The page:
The wine was another controversial effort. This was the Black Grape Society Marlborough Pinot Noir 2011. This is Treasury Wine Estates’ special project on Pinot Noir, made by Matua Valley’s winemaker Nikolai St George. Tight and elegant, and really quite unforthcoming at first. But identifiably New Zealand Pinot Noir, the freshness and clarity of fruit the giveaway. The acidity level pointed us to South Island, and the more up-front flavours speaking of Marlborough. The tannins grew in the glass, as did the spice nature and oaking, and its serious nature became more obvious. This was a youthful wine, we said 2010, and only one year out, but again, our group were on the right track. But we had no clue as to whose it was. This would be a wine that could be easily overlooked due to its reticence, but it grows to show it has plenty of stuffing.

This was a difficult wine and food match. Texturally the wine handled the chunky beef cubes, and also the richness of the bone marrow. But the watery stew was a physical distraction to the wine. If you’re into umami, the soup had it in spades, and the flavour was able to meet the wine on that level. I couldn’t connect the wine to the food here.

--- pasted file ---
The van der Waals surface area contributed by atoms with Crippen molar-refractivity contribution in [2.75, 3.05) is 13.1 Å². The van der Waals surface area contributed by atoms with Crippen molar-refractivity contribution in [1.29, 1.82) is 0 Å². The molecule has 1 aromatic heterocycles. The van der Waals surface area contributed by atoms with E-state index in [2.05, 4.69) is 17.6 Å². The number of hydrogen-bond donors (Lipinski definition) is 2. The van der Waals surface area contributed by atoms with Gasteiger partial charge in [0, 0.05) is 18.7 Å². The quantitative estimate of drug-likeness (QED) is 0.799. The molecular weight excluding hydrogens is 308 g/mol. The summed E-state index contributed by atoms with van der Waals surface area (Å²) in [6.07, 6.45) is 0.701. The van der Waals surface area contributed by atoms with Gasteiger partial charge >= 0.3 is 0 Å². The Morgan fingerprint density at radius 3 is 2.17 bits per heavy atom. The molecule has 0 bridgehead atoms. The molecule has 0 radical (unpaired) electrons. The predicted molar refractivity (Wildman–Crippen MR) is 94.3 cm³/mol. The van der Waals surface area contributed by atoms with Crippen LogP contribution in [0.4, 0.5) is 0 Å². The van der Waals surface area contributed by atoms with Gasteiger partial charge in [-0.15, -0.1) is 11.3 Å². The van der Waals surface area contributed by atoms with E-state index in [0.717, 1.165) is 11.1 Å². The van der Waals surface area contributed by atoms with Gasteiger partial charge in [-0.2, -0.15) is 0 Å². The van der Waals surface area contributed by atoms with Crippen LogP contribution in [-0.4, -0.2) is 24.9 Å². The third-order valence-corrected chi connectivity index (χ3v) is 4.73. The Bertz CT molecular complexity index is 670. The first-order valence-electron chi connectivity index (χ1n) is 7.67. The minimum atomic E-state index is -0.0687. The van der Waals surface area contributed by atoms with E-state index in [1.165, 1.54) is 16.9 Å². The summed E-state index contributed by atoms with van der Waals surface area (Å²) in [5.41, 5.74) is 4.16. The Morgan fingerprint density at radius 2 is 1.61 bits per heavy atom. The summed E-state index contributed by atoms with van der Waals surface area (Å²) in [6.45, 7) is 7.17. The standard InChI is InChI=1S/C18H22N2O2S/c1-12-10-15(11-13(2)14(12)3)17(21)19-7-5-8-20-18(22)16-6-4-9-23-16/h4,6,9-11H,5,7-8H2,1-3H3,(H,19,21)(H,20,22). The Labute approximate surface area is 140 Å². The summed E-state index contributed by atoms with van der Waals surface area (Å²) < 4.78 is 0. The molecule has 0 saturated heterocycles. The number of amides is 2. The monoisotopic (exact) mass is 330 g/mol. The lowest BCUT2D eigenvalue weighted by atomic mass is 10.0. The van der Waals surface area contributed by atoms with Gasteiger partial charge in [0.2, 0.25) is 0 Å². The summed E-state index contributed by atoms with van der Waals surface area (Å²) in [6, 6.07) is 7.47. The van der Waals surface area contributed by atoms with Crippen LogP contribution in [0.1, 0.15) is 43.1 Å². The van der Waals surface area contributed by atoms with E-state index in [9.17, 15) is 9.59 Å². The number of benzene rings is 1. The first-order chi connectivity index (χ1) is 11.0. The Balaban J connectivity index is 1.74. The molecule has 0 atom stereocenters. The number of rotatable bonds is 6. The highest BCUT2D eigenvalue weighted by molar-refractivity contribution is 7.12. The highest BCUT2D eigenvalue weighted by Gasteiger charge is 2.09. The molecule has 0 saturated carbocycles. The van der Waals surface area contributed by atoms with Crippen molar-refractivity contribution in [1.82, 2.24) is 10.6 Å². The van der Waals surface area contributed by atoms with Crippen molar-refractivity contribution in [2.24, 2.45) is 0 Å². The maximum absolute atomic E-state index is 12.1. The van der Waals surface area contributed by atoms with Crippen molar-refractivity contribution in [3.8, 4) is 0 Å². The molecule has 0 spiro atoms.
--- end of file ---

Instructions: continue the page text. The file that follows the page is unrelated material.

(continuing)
Afterthoughts
In a final analysis, this was a disappointing lunch in that it was unusual and on the insubstantial side. Quality of flavour in both wine and food were there, but the requirements of meeting the expectations of the members of the club did not occur. The club has frequented Arbitrageur on a number of occasions, the previous time, a year ago, it was pronounced a brilliant and outstanding event. The wines this time were too left field. They were challenging, maybe too much. A degree of familiarity is the key to satisfaction on that front. There was considerable discussion after the lunch, and taking a step back, this is a very desirable outcome. The luncheon made us think and created the situation where opinions were made. That’s a very good result.